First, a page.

The Chamaeleon I dark cloud is one of the closest star-forming regions in our galaxy, the Milky Way.
The Infrared Chameleon Nebula is so named because it is bright in some wavelengths of infrared light. Also known as Cha IRN, GN 11.07.3, and IRAS 11072-7727, the nebula lies 457 light-years away in the constellation of Chamaeleon, a minor southern constellation.
“Hidden in the core of this reflection nebula, and at the center of this image, is the nebula’s engine, a low-mass star, less massive than our Sun, that is dwarfed by a dark vertical band,” said the researchers. astronomers. “Although hidden from view, this cool young star is emitting fast-moving streams of gas that have tunneled through the interstellar cloud from which the young star formed.”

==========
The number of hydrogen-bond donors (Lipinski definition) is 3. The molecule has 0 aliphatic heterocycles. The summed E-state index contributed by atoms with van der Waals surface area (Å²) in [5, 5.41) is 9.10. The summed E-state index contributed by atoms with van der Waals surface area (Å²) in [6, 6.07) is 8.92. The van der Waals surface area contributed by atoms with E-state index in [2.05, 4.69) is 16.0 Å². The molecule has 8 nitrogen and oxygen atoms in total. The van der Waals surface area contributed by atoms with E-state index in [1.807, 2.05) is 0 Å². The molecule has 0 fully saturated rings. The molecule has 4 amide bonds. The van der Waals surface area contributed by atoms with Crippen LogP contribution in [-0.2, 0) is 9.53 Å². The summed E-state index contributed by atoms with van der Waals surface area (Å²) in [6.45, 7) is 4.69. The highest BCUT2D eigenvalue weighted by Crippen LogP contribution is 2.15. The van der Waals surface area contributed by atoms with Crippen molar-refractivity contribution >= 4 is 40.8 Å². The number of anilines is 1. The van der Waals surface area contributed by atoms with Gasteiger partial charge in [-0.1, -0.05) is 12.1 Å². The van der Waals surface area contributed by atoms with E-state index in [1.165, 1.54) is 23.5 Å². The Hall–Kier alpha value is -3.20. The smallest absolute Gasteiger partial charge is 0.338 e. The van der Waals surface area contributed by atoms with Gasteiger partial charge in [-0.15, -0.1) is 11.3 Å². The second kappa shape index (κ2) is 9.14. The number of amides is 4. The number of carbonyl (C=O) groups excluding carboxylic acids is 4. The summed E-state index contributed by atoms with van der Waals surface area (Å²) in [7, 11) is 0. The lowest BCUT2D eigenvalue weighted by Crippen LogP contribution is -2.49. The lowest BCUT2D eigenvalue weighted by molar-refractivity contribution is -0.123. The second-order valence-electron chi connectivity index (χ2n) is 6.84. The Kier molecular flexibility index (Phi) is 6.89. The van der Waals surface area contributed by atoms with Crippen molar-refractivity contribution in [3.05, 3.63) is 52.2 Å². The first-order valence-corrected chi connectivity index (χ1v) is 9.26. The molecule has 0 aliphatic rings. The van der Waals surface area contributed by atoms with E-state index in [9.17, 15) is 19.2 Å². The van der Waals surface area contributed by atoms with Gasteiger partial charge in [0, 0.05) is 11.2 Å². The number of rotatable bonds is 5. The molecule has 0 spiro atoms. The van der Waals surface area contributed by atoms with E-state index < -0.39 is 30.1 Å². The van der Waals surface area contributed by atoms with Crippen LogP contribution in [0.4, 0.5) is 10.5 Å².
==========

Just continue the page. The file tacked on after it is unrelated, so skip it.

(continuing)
“Astronomers think that the dark band at the center of the Chamaeleon Infrared Nebula is a circumstellar disk, a reservoir of gas and dust that orbits the star . Circumstellar disks are typically associated with young stars and provide the materials needed to build planets.” experts clarify.
“The reason the disk appears as a band instead of a circle in this image is because it is edge-on and only reveals one edge to observers here on Earth.”
Referencia: International Gemini Observatory / NOIRLab / NSF / AURA / T.A. Rector, University of Alaska Anchorage & NSF’s NOIRLab / J. Miller, Gemini Observatory & NSF’s NOIRLab / M. Zamani, NSF’s NOIRLab / D. de Martin, NSF’s NOIRLab.